It’s happened more than once. After a successful fall, I’ll be finishing a European mount in my barn. Out of obsession, I’ll begin rummaging through the piles of shed antlers clogging up space when it hits me — one of my sheds may be from a buck or bull I tagged earlier in the season that’s currently enjoying spa treatment in my simmering pot.
That first light bulb moment occurred when I sank a carbon arrow through my biggest whitetail to date, a buck grossing more than 170 inches. The buck’s unique brow tines with multiple daggers and pronghorn-like curves eventually led me to a bin containing the buck’s shed.
Fast forward to 2015 when I tagged my best bull with bow — a 6×7 grossing a fraction under 380. His 7-point right side kept nagging at me like the face of a person I think I’ve met before. I traveled to the barn. Sure enough, I uncovered his right shed antler buried in a pile of sheds found the previous spring. Some shed antlers, like the jumbo whitetail shed I found several years ago with mass approaching the unheard of 7-inch circumference realm, guided me to new areas. Although I could never coordinate a grip-and-grin with that heavyweight, just finding his shed antler had me snooping where I’d never snooped before. And it led me to other trophy bucks.
Finding shed antlers gives you solid evidence a certain bull or buck made it through hunting season and most likely the winter. Sure, some animals may still perish in a freak spring storm or succumb to predators or even disease, and a few may meet their maker on our bustling highway systems. Bad luck aside, if you find shed antlers, then you stand a good chance of hunting that same animal in the upcoming season.
If you enjoy the current trend of being a “shed head,” take it a step beyond just finding bone. Use your outings to evaluate an area for its full bowhunting potential.
Understand Where They Shed
Before you begin chasing a buck or bull simply based on its shed antlers, be smart. Not all shed antler hotspots are created equally. In some Western zones, elk and mule deer migrate miles between where you might find them during hunting season and where they cast their bone. It’s been documented that certain Western Wyoming mule deer have the longest continental U.S. migration — a trek of 150 miles or more. Whitetail areas are similar. They may not travel 150 miles, but some Northland bucks migrate to areas miles from their fall homelands. Even Midwest and Great Plains bucks lace up their hiking boots if winter conditions worsen. Talk to Southern hunters, and they’ll share similar tales of bucks moving across a field to take advantage of an early green-up in a nearby valley.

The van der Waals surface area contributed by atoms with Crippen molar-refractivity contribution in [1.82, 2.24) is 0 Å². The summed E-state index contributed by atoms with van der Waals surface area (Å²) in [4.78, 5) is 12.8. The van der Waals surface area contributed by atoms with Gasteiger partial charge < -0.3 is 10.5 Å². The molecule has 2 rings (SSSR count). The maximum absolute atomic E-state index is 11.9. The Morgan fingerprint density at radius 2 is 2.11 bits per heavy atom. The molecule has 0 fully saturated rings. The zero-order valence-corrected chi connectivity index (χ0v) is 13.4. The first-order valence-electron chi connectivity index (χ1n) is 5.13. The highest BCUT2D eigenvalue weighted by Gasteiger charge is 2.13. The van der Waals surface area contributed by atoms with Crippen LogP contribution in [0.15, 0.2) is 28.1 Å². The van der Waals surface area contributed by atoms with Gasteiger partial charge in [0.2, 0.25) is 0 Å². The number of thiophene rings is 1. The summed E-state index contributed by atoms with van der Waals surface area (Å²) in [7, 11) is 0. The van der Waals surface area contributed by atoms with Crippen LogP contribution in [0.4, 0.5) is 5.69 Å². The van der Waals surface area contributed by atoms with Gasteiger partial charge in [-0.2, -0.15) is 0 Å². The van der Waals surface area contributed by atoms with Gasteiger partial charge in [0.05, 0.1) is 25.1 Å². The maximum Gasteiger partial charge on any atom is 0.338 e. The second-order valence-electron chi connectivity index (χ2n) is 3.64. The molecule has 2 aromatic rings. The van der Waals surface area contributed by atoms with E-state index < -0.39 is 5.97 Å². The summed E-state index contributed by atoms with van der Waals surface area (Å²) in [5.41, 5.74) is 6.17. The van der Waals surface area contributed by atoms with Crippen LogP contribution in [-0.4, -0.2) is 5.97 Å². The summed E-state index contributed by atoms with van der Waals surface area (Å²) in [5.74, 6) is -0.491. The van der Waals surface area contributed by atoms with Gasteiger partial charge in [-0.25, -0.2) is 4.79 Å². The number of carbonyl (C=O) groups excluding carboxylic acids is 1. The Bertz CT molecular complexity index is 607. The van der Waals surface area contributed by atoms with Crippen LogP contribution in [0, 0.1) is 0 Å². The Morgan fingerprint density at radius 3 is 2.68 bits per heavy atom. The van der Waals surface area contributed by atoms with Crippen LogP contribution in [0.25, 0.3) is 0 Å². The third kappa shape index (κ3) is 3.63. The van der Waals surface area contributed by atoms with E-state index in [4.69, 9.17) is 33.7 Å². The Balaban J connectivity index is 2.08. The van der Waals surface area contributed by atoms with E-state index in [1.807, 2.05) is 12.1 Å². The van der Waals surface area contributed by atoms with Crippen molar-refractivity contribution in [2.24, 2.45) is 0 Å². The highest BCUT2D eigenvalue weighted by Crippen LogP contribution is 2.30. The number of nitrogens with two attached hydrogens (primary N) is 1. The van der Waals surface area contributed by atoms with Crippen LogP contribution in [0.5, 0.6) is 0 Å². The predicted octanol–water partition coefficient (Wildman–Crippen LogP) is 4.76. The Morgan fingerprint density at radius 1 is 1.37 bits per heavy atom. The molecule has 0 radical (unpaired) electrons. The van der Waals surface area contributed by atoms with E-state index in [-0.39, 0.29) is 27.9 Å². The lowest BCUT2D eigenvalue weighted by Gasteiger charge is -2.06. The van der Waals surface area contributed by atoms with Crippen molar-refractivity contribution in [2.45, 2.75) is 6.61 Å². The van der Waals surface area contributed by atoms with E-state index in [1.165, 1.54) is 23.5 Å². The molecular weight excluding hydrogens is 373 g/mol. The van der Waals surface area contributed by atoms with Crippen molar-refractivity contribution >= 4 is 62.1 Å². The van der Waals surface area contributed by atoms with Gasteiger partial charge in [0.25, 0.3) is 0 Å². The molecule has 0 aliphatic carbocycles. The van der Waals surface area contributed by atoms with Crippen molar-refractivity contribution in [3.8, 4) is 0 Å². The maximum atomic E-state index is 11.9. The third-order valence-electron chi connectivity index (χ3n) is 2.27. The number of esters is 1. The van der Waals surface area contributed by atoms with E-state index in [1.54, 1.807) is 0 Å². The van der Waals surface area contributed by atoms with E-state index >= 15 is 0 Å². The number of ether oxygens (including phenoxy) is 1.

What this means is you can’t always place the owner of a set of shed antlers at the precise location of where you found them. Scouting, year-round observation and insight from locals can help you evaluate areas to understand if the deer are locals or nomads.
Don’t give up hope of finding a buck or bull again if the clues indicate it’s a drifter. Some deer may simply move a mile or so just to take advantage of stacked hay or spilt corn. By backtracking, you could discover the summer and fall range of a shed buck on a farm next door.
As for elk and mule deer, even though many may move five to 10 miles to winter range, oftentimes it’s a simple drop in elevation. In some of the areas I hunt, the elk drop from 10,000 feet to 7,000 feet for winter relief. Antlers are strewn in the lower elevation zone, but the main herds still reside in a vertical path directly above winter range. Local biologists can shed (pun intended) more light on migration movements and provide insight if the giant mule deer antlers you picked up are from a buck at the current elevation or at the uppermost observation level.
One trait I have found true of both elk and mule deer is that as hunting pressure increases they oftentimes retreat to the same canyons where they winter and eventually shed their antlers. The reason for this return is simple — it’s a sanctuary. When hunting pressure increases, deer and elk fall back to thick, vertical, rugged and remote refuge they can depend on to impede the advance of hunters.
The same philosophy occurs in winter. Deer and elk require good winter habitat, but they also need a safe haven from predators such as coyotes, mountain lions, wolves and, in some instances, poachers. Even today’s increasing trend of shed hunting puts additional strain on bucks and bulls to move farther into seclusion. That’s the reason some Western states have implemented seasons and regulations on the collection of naturally shed antlers. Seek out the nastiest of habitat and you could discover a new boneyard for Western big game or whitetails, regardless of their zip code.